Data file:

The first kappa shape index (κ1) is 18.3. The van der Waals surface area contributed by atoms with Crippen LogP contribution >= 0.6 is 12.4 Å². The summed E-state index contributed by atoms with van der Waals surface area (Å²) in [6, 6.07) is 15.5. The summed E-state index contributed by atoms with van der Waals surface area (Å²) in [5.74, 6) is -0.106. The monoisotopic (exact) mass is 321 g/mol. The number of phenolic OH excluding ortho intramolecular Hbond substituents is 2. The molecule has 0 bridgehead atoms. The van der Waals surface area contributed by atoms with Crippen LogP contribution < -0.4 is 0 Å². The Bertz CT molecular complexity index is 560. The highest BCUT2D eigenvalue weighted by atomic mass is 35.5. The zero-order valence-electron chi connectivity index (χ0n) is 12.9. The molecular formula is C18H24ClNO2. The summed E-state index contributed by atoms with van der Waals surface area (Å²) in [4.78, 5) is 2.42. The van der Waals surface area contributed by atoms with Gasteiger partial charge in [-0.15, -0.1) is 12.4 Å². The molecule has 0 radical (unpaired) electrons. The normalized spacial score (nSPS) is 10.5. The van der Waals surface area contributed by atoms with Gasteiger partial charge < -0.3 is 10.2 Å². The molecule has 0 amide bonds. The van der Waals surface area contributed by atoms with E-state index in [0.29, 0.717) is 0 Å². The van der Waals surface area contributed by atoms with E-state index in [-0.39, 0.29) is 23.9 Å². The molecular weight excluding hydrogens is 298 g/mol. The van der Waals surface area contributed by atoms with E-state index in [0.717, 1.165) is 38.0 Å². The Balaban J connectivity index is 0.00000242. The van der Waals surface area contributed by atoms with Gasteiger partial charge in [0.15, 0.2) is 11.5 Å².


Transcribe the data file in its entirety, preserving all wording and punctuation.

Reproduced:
The first kappa shape index (κ1) is 18.3. The van der Waals surface area contributed by atoms with Crippen LogP contribution >= 0.6 is 12.4 Å². The summed E-state index contributed by atoms with van der Waals surface area (Å²) in [6, 6.07) is 15.5. The summed E-state index contributed by atoms with van der Waals surface area (Å²) in [5.74, 6) is -0.106. The monoisotopic (exact) mass is 321 g/mol. The number of phenolic OH excluding ortho intramolecular Hbond substituents is 2. The molecule has 0 bridgehead atoms. The van der Waals surface area contributed by atoms with Crippen LogP contribution < -0.4 is 0 Å². The Bertz CT molecular complexity index is 560. The highest BCUT2D eigenvalue weighted by atomic mass is 35.5. The zero-order valence-electron chi connectivity index (χ0n) is 12.9. The molecular formula is C18H24ClNO2. The summed E-state index contributed by atoms with van der Waals surface area (Å²) in [4.78, 5) is 2.42. The van der Waals surface area contributed by atoms with Gasteiger partial charge in [-0.15, -0.1) is 12.4 Å². The molecule has 0 radical (unpaired) electrons. The normalized spacial score (nSPS) is 10.5. The van der Waals surface area contributed by atoms with Gasteiger partial charge < -0.3 is 10.2 Å². The molecule has 0 amide bonds. The van der Waals surface area contributed by atoms with E-state index in [0.29, 0.717) is 0 Å². The van der Waals surface area contributed by atoms with E-state index in [-0.39, 0.29) is 23.9 Å². The molecular weight excluding hydrogens is 298 g/mol. The van der Waals surface area contributed by atoms with E-state index in [0.717, 1.165) is 38.0 Å². The Balaban J connectivity index is 0.00000242. The van der Waals surface area contributed by atoms with Gasteiger partial charge in [0.15, 0.2) is 11.5 Å².